No team ever won three Game 7's and won the Stanley Cup.
The Boston Bruins just broke that streak.
The Bruins won their third Game 7 of the postseason, defeating the Vancouver Canucks, 4-0, to win the Stanley Cup Championship. It's their first championship since 1972 and the sixth in team history.
Tim Thomas won the Conn Smythe Award as the playoff's most valuable player. The Bruins goalie set a record for saves in a postseason, and stopped 228 of 236 shots. He's come full circle from last season, where he found himself supplanted by Tukka Raask.
He's just the second American to win the Conn Smythe. Brian Leetch was the first after the New York Rangers won the Stanley Cup in 1994.
Boston's offense struggled on the road, scoring just two goals in three games. Roberto Luongo, vilified for his terrible road play, stopped 93 of 95 shots. He twice shut out the Bruins, in Games 1 and 5.
But in this final game, the Vezina trophy winner failed to replicate those prior performances.
Patrice Bergeron, the hero of Game 4, opened the scoring at 14:37 of the first period. Brad Marchand held the puck along the side boards, shaking a Canucks defenseman. He passed the puck to the slot, where Bergeron slapped it past Luongo for his fifth goal of the postseason.
The Bruins, 11-1 when leading after one period, put the game away in the second period.
Marchand put himself in the goal column at 12:13 of the middle period. He skated a loose puck behind the net and wrapped his shot around the post. Luongo lunged back and put his stick on the puck, but failed to control it. The puck slid over the goal line for the rookie's 10th goal of the postseason.
Bergeron's second goal, at 17:35 of the period, iced the Canucks. With Zdeno Chara in the box, Bergeron pounced on a loose puck that caromed off the side boards. He raced past Christian Erhoff and Alexander Edler and into the offensive zone. Erhoff hooked him, sending both players tumbling to the ice and into Luongo. The puck went into the net, and video replay confirmed the goal.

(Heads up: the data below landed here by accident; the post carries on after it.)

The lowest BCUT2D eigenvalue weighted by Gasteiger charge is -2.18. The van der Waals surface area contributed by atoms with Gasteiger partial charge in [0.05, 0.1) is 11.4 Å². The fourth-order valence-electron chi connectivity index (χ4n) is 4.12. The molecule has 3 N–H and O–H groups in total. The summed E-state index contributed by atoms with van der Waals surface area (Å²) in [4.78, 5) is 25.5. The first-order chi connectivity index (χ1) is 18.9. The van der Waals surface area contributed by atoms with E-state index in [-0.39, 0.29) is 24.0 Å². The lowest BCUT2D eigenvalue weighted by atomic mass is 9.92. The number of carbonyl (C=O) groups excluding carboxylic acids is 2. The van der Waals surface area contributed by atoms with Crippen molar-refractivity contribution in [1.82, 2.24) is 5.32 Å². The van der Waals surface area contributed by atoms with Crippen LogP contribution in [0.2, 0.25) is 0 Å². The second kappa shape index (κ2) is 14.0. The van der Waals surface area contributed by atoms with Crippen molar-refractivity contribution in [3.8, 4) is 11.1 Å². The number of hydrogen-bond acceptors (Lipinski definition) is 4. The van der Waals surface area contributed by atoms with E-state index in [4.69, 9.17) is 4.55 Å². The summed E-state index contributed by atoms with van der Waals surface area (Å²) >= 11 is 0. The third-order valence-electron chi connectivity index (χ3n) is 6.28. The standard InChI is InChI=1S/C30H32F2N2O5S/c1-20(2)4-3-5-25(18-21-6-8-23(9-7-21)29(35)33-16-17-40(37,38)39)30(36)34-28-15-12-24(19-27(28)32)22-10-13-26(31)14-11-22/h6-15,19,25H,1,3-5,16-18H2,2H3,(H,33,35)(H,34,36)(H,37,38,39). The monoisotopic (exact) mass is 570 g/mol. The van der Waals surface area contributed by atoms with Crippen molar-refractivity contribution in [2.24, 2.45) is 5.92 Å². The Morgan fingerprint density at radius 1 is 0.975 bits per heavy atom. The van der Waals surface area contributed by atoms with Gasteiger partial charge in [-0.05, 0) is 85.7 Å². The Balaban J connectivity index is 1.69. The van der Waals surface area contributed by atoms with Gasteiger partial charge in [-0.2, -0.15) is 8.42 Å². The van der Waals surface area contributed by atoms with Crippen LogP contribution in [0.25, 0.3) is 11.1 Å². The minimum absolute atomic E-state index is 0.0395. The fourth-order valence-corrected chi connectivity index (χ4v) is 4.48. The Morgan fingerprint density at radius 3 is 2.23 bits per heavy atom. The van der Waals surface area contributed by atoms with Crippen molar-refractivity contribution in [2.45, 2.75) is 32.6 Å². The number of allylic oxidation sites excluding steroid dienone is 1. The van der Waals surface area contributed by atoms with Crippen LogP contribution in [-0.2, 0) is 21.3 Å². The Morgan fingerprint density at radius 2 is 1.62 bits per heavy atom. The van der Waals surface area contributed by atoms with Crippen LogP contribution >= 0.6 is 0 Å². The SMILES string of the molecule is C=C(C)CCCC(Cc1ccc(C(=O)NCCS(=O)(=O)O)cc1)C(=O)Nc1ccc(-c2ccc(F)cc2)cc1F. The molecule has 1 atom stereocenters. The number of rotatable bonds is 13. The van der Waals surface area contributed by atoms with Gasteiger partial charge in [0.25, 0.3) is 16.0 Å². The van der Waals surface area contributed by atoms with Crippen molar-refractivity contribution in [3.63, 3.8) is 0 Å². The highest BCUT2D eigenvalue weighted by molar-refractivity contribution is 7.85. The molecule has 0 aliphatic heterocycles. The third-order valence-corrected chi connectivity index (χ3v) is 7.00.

Marchand added an empty-netter in the third period, stretching the lead to 4-0. It gave the rookie four points, more than any other skater.
After blowing a 3-0 series lead to the Philadelphia Flyers during last year's Eastern Conference Semi-Finals, the Bruins admitted they had "unfinished business." But they fell behind the Montreal Canadiens, 2-0, during the first round of this year's playoffs. They defeated their rivals in seven games, meeting the Flyers in the second round. They exorcised their demons, beating them in five games. It took seven games for Boston to beat the Tampa Bay Lightning and move onto the finals.
Mark Recchi, a two-time Cup winner, said he'd probably retire if Boston won the Cup tonight. The 43-year old served as the team's elder statesman, doling out hits and keeping younger players in check throughout the series.
Luongo and the Canucks led the league in points and several offensive and defensive categories. But they struggled as a unit, and their goalie symbolized their inconsistent play. Luongo was pulled - and benched - against the Chicago Blackhawks in the first round of the playoffs. He found his game in the next two series, but regressed during the finals.
His offense provided little help. The Canucks eight goals in seven games was the worst offensive performance by a team in the Cup finals since 1945, when both the Detroit Red Wings and Toronto Maple Leafs scored nine goals. Henrik and Daniel Sedin, the lethal twin combination, combined for a minus-4 rating in Game 7. Ryan Kessler never found his offensive groove either.
Heading back to Vancouver, the chips seemed stacked against the Bruins. But Thomas' magic - and a few lucky bounces - brought the Cup back to Boston.